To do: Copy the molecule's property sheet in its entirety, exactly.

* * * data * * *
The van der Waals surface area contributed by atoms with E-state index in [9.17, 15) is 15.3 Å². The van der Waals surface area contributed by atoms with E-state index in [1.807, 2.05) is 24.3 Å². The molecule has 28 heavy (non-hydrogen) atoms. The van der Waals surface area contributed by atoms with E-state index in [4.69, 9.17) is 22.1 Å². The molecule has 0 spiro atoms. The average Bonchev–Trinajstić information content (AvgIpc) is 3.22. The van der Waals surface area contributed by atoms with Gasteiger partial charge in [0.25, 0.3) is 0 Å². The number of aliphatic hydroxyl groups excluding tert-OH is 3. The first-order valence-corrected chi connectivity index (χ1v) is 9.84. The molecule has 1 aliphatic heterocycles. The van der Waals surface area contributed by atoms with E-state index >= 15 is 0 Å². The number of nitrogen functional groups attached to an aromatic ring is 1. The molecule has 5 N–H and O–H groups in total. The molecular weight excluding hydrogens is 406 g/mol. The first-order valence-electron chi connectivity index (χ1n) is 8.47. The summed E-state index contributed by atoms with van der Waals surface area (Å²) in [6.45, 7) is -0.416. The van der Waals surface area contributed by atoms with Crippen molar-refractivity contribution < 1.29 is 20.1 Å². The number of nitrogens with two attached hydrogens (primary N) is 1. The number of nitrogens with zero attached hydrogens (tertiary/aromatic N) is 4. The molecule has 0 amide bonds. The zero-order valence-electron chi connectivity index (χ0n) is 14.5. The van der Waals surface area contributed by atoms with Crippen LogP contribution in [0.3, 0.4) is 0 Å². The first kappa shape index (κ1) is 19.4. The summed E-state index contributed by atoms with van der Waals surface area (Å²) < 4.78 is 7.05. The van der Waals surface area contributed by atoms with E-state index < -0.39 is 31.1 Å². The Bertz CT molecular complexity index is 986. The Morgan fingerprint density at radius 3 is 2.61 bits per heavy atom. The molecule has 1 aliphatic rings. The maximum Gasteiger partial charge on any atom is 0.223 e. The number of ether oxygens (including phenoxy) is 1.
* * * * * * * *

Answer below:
The van der Waals surface area contributed by atoms with E-state index in [9.17, 15) is 15.3 Å². The van der Waals surface area contributed by atoms with E-state index in [1.807, 2.05) is 24.3 Å². The molecule has 28 heavy (non-hydrogen) atoms. The van der Waals surface area contributed by atoms with E-state index in [4.69, 9.17) is 22.1 Å². The molecule has 0 spiro atoms. The average Bonchev–Trinajstić information content (AvgIpc) is 3.22. The van der Waals surface area contributed by atoms with Gasteiger partial charge in [0.25, 0.3) is 0 Å². The number of aliphatic hydroxyl groups excluding tert-OH is 3. The first-order valence-corrected chi connectivity index (χ1v) is 9.84. The molecule has 1 aliphatic heterocycles. The van der Waals surface area contributed by atoms with E-state index >= 15 is 0 Å². The number of nitrogen functional groups attached to an aromatic ring is 1. The molecule has 5 N–H and O–H groups in total. The molecular weight excluding hydrogens is 406 g/mol. The first-order valence-electron chi connectivity index (χ1n) is 8.47. The summed E-state index contributed by atoms with van der Waals surface area (Å²) in [6.45, 7) is -0.416. The van der Waals surface area contributed by atoms with Crippen molar-refractivity contribution < 1.29 is 20.1 Å². The number of nitrogens with two attached hydrogens (primary N) is 1. The number of nitrogens with zero attached hydrogens (tertiary/aromatic N) is 4. The molecule has 0 amide bonds. The zero-order valence-electron chi connectivity index (χ0n) is 14.5. The van der Waals surface area contributed by atoms with Crippen LogP contribution in [0.3, 0.4) is 0 Å². The first kappa shape index (κ1) is 19.4. The summed E-state index contributed by atoms with van der Waals surface area (Å²) < 4.78 is 7.05. The van der Waals surface area contributed by atoms with E-state index < -0.39 is 31.1 Å². The Bertz CT molecular complexity index is 986. The Morgan fingerprint density at radius 3 is 2.61 bits per heavy atom. The molecule has 1 aliphatic rings. The maximum Gasteiger partial charge on any atom is 0.223 e. The number of ether oxygens (including phenoxy) is 1.